The Remarried Empress is published by IZE Press, an imprint of Yen Press.

READ: The Remarried Empress Reviews Vol. 1 // Vol. 2 // Vol. 3


My Stepmother and Stepsisters Aren’t Wicked, Manga Vol. 2

The “wicked” stepmother and stepsisters are back at it with their less-than-evil actions! As Miya spends time with her not-so-wicked family, she begins to grow ever closer with each member and even meets a new family member! With each fun and precious shenanigan, Miya’s worries of being out of place dissipate more and more. This was another really sweet volume in this series! My favorite part was gradually seeing Miya much more comfortable around her sisters and stepmother than she was when she first came into their home. She definitely still gets nervous and apologizes when she feels she’s “messed up” or upset the other person, but she smiles freely so much more often that it leaves my heart feeling happy. I truly hope that this continues as the series goes on and that it continues to be a feel-good story, because this volume gave me just as many warm fuzzies as the sequel did! I think the last chapter was also one of my favorite parts because it was such a sweet way to wrap up this volume, even though the bonus chapters were funny and enjoyable too. Honestly, if I had any complaint about this series, it’s that the volumes are just so short! With how easygoing this series is, I easily caught myself reading this volume under thirty minutes, which is quite a feat for me! Despite the shortness though, I will continue to keep recommending My Stepmother and Stepsisters Aren’t Wicked and hope the third volume will be just as sweet!

My Stepmother and Stepsisters Aren’t Wicked is published by Seven Seas.

READ: My Stepmother and Stepsisters Aren’t Wicked Vol. 1 Review


Usotoki Rhetoric, Manga Vol. 4

I prepared myself for this fourth volume because the third had more than just the standard Scooby Doo feelings, and the last one had me making sure I had a light on at night. I was instantly and pleasantly delighted to see familiar individuals returning and that our pair is meeting new people! The major mystery is Kanoko and Soma’s assistance to their friend Kanji, even if some of the episodes may not necessarily be related to one another. He is charged with being one of the perpetrators of a death that happened while he was on a remote island. Can Kanoko and Soma assist solve the mystery of the true offender? I keep falling more and more in love with this series! I always look forward to new volumes because it has so much heart, humor, and intrigue. As I previously mentioned, I was quite grateful that this volume was substantially less spooky and that Chiyo and her solution to her own less-than-spooky case were even included in the first chapter! I also enjoyed re-observing Kanji! It hit differently than the previous volume because Kanji truly wanted the perpetrators to be innocent, despite the fact that our duo did some detective work. My heart truly hurt when he openly sobbed in one instance. I’ve seen some reviews that claim this is a romantic tale, and while I’m not sure if it will be, I did think there were at least two very endearing moments that suggested romance. I’m not sure whether it will, but during those sequences, I did feel a little excited. Hehe! I’m interested to see how this story develops and what case these two will solve next. If you’re searching for a fun shojo mystery, I’d definitely suggest it!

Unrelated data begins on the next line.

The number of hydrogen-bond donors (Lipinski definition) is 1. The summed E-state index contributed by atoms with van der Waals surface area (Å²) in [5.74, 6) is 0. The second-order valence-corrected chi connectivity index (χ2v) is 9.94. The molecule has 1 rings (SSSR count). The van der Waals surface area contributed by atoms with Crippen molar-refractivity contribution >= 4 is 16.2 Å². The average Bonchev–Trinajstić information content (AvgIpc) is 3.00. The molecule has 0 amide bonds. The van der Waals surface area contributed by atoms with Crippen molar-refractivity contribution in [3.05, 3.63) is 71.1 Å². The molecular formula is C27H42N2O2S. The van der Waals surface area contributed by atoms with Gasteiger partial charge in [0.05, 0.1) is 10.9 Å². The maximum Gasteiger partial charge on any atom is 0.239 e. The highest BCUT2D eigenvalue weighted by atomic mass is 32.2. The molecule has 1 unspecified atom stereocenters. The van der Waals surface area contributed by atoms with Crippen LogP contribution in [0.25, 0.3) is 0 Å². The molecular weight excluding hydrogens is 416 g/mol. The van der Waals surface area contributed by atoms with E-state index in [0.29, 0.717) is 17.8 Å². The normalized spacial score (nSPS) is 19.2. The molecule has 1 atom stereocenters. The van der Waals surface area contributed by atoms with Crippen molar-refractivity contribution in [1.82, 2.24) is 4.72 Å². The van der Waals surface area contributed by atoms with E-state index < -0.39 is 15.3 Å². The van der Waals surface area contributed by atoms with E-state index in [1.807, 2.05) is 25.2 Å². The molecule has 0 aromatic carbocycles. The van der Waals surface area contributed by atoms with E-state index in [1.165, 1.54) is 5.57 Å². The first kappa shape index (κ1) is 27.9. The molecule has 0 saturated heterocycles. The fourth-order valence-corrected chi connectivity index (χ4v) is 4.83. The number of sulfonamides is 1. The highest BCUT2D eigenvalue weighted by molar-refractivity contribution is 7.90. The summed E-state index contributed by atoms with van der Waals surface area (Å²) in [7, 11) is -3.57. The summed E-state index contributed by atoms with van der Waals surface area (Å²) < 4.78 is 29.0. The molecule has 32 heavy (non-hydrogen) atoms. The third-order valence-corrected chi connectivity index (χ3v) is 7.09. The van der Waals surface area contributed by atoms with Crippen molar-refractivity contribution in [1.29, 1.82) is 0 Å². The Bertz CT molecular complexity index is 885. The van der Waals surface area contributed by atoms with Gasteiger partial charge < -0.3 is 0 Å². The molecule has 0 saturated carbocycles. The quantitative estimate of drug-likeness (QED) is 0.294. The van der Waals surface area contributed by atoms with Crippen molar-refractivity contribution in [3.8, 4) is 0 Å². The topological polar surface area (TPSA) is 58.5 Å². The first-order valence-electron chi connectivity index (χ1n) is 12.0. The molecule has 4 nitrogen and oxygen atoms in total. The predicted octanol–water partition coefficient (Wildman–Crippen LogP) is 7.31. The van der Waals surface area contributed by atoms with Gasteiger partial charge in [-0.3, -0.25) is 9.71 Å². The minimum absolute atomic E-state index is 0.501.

Usotoki Rhetoric is published by One Peace Books.

READ: Usotoki Rhetoric Vol. 3 Review


Mint Chocolate, Manga Vol. 9

“When I said that she was my weakness, I was mistaken. She is, in fact, my pillar of strength. What an incredible phrase from our “grumpy” male hero, pardon me while I squeal and try to compose this evaluation! He had every right to be irritable, though, because the student council president’s actions went too far and made Nanami weep, pushing him past his breaking point. When Kyouhei confronts him directly, the student council president decides never to interfere in their relationship again. A new character who isn’t afraid to employ blackmail comes just as things start to settle down a bit! Even though the encounter in the first chapter was everything I had hoped it would be, seeing how much Kyouhei has developed since the start of the book has been incredibly fulfilling. There were many tender areas in him and the way he saw Nanami that gave me the warm fuzzies but also occasionally made me want to swoon. We clearly see how much he loves Nanami and how genuinely caring he is for her when he said the opening quote I shared. This is perhaps one of my favorite scenes. The chapters when the new character appears were really fantastic! He and Kyouhei had some difficult conversations, for sure, but they also had some heart-moving, incredibly poignant exchanges. Even though Kyouhei is currently in quite a pickle as a result of the fallout from confronting the student council president, I’m glad he was there to help and said the things he did! The next book is one I am really anticipating because each one has gotten better and better in terms of grippingness, romance, and overall quality.